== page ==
Most significantly was how was Grichuk was selected ahead of bigger-name peers for promotion, skipping ahead of higher-touted outfield prospects Stephen Piscotty and Oscar Taveras to be first in making it to the majors**. That he leapfrogged both despite being a lesser prospect suggests that this is merely a short-term solution; the Cards don’t want to burn the service time of either Piscotty or Taveras (who is still battling ankle injuries too), when they would only likely find themselves in a positional timeshare. While I’m sure the organization like Grichuk, his likely future as a fourth outfielder/impact bench bat makes risking his development a more palatable option that wasting studs like Taveras on the bench – an opinion seconded by Craig Edwards on the Viva el Birdos blog: ” Grichuk is a solid prospect, but not expected to be an impact player at the major league level absent more development… promoting Grichuk for limited at bats makes the most sense when trying to balance the short and long term needs of the St. Louis Cardinals.”
His addition might bring a further wrinkle to the St. Louis lineup. If Matheny and Mozeliak believe tat Allen Craig‘s slow start (he’s hitting .190/.248/.280, with just 5 extra base hits) is intrinsically tied to his move to the more physically demanding right field, with Grichuk available to fill that position occasionally, Matt Adams‘ job security at first just took a hit. Adams has been solid in hitting for average this ear, but his power – his best tool – has gone walkabout (I propose that it’s tied to his looking to hit against the shift so often). If the Cardinals want to invigorate Craig back at first, Adams might well find himself limited to pinch-hitting duty, much like last year. The promotion of Grichuk is not just insurance for the struggling Bourjos and Jay in center field then, but may indeed factor into who’s playing first base too.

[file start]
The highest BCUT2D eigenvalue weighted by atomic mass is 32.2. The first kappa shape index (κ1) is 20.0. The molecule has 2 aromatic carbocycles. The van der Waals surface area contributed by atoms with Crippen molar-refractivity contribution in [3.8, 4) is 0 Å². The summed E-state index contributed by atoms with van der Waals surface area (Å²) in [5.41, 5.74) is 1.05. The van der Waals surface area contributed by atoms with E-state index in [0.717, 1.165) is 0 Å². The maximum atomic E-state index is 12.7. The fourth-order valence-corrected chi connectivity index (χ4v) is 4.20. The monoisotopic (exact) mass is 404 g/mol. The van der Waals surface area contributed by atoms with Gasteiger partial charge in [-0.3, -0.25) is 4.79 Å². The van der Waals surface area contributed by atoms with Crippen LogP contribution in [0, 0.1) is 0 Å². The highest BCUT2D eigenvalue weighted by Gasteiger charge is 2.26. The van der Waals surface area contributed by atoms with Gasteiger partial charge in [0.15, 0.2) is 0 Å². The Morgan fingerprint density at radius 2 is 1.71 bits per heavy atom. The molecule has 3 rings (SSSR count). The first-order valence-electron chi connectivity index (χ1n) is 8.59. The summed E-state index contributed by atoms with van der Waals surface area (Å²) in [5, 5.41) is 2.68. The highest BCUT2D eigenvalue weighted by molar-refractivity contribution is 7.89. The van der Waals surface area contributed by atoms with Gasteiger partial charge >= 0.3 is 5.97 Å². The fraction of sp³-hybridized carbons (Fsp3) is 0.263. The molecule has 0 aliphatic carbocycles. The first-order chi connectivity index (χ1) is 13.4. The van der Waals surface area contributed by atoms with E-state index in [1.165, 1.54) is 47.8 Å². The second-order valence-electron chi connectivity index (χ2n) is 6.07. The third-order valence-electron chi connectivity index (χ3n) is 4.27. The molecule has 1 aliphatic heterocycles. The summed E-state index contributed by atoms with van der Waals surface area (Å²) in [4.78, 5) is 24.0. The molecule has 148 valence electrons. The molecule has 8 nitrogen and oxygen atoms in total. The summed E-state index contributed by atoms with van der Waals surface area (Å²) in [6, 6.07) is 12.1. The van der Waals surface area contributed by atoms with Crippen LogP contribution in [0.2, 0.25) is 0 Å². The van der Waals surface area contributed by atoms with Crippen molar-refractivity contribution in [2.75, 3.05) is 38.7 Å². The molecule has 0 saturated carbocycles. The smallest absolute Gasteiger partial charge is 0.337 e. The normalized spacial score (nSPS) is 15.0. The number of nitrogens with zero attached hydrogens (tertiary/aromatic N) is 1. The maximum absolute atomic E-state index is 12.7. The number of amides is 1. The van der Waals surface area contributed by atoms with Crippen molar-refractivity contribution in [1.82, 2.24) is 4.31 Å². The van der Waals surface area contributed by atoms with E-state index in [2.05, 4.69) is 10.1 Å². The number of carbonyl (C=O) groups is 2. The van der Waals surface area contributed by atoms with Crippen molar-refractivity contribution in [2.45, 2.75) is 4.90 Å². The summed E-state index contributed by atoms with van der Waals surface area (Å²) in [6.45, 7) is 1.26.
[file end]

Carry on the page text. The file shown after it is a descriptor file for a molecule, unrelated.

As put by St. Louis GM John Mozeliak, “We’ve been thinking about or contemplating this for some time in the sense of when you look at how we were playing and what we were doing, there’s just no silver bullet to make a quick fix because frankly, our everyday lineup has to produce.” The Cardinals are still in a strong position. That they are able to make such aggressive changes and tinker with their lineup so much is a testament to their incredible organizational depth – this isn’t like a Houston club that throw everything against the wall hoping someone surprises them by sticking. But these are moves of concern; things haven’t gone as planned in St. Louis so far. Perhaps Mozeliak and co. expected too much too.
* The Cardinals’ average of .330 (part of a crazy .330/.402/.463, 139 OPS+ RISP line), eviscerated the previous record of .311 set by Detroit in 2007. No other team hit above .282.
** Joey Butler actually had the best line in Triple-A this season of the outfielders, currently hitting .403/.519/.597 in Memphis, but can’t play center field.